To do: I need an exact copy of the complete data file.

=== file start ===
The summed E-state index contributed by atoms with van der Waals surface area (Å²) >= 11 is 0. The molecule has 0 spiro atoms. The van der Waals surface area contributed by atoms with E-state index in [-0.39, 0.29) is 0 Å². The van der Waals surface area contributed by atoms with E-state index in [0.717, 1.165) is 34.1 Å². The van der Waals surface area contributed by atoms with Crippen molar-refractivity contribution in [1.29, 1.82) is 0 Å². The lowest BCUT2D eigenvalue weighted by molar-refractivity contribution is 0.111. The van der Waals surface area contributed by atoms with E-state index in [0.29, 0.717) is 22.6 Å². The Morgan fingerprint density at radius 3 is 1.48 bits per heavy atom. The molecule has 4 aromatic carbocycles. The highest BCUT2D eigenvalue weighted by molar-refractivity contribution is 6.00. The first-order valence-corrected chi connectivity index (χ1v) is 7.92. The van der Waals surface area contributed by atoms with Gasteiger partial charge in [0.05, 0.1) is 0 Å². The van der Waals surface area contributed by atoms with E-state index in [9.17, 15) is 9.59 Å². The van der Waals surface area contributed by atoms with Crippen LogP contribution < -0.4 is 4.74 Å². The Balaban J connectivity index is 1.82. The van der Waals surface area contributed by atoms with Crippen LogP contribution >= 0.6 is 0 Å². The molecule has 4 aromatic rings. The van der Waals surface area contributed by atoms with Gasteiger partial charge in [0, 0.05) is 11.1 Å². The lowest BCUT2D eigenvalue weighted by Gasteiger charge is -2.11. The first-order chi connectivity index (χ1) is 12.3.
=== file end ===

The summed E-state index contributed by atoms with van der Waals surface area (Å²) >= 11 is 0. The molecule has 0 spiro atoms. The van der Waals surface area contributed by atoms with E-state index in [-0.39, 0.29) is 0 Å². The van der Waals surface area contributed by atoms with E-state index in [0.717, 1.165) is 34.1 Å². The van der Waals surface area contributed by atoms with Crippen molar-refractivity contribution in [1.29, 1.82) is 0 Å². The lowest BCUT2D eigenvalue weighted by molar-refractivity contribution is 0.111. The van der Waals surface area contributed by atoms with E-state index in [0.29, 0.717) is 22.6 Å². The Morgan fingerprint density at radius 3 is 1.48 bits per heavy atom. The molecule has 4 aromatic carbocycles. The highest BCUT2D eigenvalue weighted by molar-refractivity contribution is 6.00. The first-order valence-corrected chi connectivity index (χ1v) is 7.92. The van der Waals surface area contributed by atoms with Gasteiger partial charge in [0.05, 0.1) is 0 Å². The van der Waals surface area contributed by atoms with E-state index in [9.17, 15) is 9.59 Å². The van der Waals surface area contributed by atoms with Crippen LogP contribution < -0.4 is 4.74 Å². The Balaban J connectivity index is 1.82. The van der Waals surface area contributed by atoms with Crippen LogP contribution >= 0.6 is 0 Å². The molecule has 4 aromatic rings. The van der Waals surface area contributed by atoms with Gasteiger partial charge in [0, 0.05) is 11.1 Å². The lowest BCUT2D eigenvalue weighted by Gasteiger charge is -2.11. The first-order chi connectivity index (χ1) is 12.3.